In support of the motion which seeks a stay of this proceeding pending a construction of the will offered for validation, the petitioners allege that the no-contest clause violates public policy. An issue as to whether a provision of the last will and testament violates public policy must be resolved by construction of the will to determine the person who made the will’s intent and the effect of the provisions on the persons to be influenced. However, the court has no authority to define a will before its admission to validation. That branch of the motion is denied.

The respondents also seek an order permitting the deposition of the nominated successor executor and the attorney-draftsman of a prior will. In opposition, the petitioner argues that respondents are attempting to avoid the no-contest clause by obtaining a court order directing discovery.

No-contest clauses, while valid and enforceable, are not favored by the court and will be strictly analyze. A New York Probate Lawyer said that the law provides that the preliminary examination of the attesting witnesses, the person who drafted the will, the nominated executors and the proponents in a validation proceeding will not result in the forfeiture of any benefit under the will. Neither the nominated successor executor nor the drafter of a prior will of the person who made the will are among those within the so-called statutory safe harbor of persons who may be deposed without fear of triggering a no-contest clause.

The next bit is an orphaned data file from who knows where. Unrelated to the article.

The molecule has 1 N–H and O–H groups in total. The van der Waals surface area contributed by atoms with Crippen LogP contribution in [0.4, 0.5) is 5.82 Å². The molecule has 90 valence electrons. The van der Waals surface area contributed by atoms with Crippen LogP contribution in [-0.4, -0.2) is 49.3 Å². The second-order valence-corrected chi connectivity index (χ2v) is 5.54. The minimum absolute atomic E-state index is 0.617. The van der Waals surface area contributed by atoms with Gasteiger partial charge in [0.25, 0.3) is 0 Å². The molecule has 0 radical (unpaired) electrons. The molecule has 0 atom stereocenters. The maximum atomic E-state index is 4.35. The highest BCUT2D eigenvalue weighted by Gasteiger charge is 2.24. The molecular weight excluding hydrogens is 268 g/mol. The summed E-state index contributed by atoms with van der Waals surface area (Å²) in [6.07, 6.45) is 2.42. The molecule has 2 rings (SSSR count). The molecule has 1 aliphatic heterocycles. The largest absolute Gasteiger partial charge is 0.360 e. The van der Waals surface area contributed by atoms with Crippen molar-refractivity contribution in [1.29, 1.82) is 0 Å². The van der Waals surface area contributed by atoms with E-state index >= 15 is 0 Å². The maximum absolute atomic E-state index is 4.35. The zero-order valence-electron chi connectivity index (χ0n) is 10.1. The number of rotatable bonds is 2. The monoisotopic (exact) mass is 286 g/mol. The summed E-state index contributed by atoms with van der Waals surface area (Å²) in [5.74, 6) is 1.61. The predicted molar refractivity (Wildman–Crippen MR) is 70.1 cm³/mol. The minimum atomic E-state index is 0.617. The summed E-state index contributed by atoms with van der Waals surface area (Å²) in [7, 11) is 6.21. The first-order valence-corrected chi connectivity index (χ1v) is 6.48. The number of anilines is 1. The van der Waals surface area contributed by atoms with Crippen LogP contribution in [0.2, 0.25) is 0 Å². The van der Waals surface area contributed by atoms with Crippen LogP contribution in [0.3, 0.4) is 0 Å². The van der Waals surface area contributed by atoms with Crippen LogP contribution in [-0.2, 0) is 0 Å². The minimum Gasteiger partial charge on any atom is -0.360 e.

However, the Court of Appeals has recently held that the safe harbor provisions of the law are not exhaustive, apparently opening the door to permit any number of depositions outside the confines of the law which would previously have been considered in-violation of a no-contest clause.

The deceased person’s will and lifetime trust substantially favored the daughter over the son. The will contained two no-contest clauses, one aimed specifically at the son, and the other at any beneficiary. The second of the two clauses provided that if any beneficiary shall, in any manner, directly or indirectly, contest, object to or oppose, or attempt to contest, object to or oppose, the validity of the Will or the revocable trust agreement created, or any part of the property plan or any gifts made, or any of the provisions of the Will or of the revocable trust agreement created, in any court; or if any beneficiary commence or prosecute any legal proceeding of any kind in any court to set aside the Will or the revocable trust agreement created or any part of the property plan or any gifts made; then in that event, such beneficiary and all of such beneficiary's issue, shall forfeit and cease to have any right or interest whatsoever under the Will or under the revocable trust agreement created, or in any portion of the property; and in such event, it is hereby directed that the property and the trust property under such revocable trust agreement shall be disposed of in all respects as if such beneficiary had predeceased without issue.